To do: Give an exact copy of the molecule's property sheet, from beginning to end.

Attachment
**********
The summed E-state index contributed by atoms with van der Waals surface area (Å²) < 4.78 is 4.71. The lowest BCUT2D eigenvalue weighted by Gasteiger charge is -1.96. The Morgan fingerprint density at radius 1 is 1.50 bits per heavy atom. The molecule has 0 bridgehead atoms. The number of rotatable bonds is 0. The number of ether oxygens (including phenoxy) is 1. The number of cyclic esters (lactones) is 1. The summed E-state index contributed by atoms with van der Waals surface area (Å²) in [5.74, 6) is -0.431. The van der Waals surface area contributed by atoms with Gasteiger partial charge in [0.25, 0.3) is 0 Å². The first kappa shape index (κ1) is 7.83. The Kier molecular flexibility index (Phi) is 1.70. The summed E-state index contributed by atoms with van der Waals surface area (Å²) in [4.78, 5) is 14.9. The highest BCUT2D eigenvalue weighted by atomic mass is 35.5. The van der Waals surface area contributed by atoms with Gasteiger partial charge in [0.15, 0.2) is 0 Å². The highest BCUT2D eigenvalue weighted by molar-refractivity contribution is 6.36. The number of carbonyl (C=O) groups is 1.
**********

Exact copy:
The summed E-state index contributed by atoms with van der Waals surface area (Å²) < 4.78 is 4.71. The lowest BCUT2D eigenvalue weighted by Gasteiger charge is -1.96. The Morgan fingerprint density at radius 1 is 1.50 bits per heavy atom. The molecule has 0 bridgehead atoms. The number of rotatable bonds is 0. The number of ether oxygens (including phenoxy) is 1. The number of cyclic esters (lactones) is 1. The summed E-state index contributed by atoms with van der Waals surface area (Å²) in [5.74, 6) is -0.431. The van der Waals surface area contributed by atoms with Gasteiger partial charge in [0.25, 0.3) is 0 Å². The first kappa shape index (κ1) is 7.83. The Kier molecular flexibility index (Phi) is 1.70. The summed E-state index contributed by atoms with van der Waals surface area (Å²) in [4.78, 5) is 14.9. The highest BCUT2D eigenvalue weighted by atomic mass is 35.5. The van der Waals surface area contributed by atoms with Gasteiger partial charge in [0.15, 0.2) is 0 Å². The highest BCUT2D eigenvalue weighted by molar-refractivity contribution is 6.36. The number of carbonyl (C=O) groups is 1.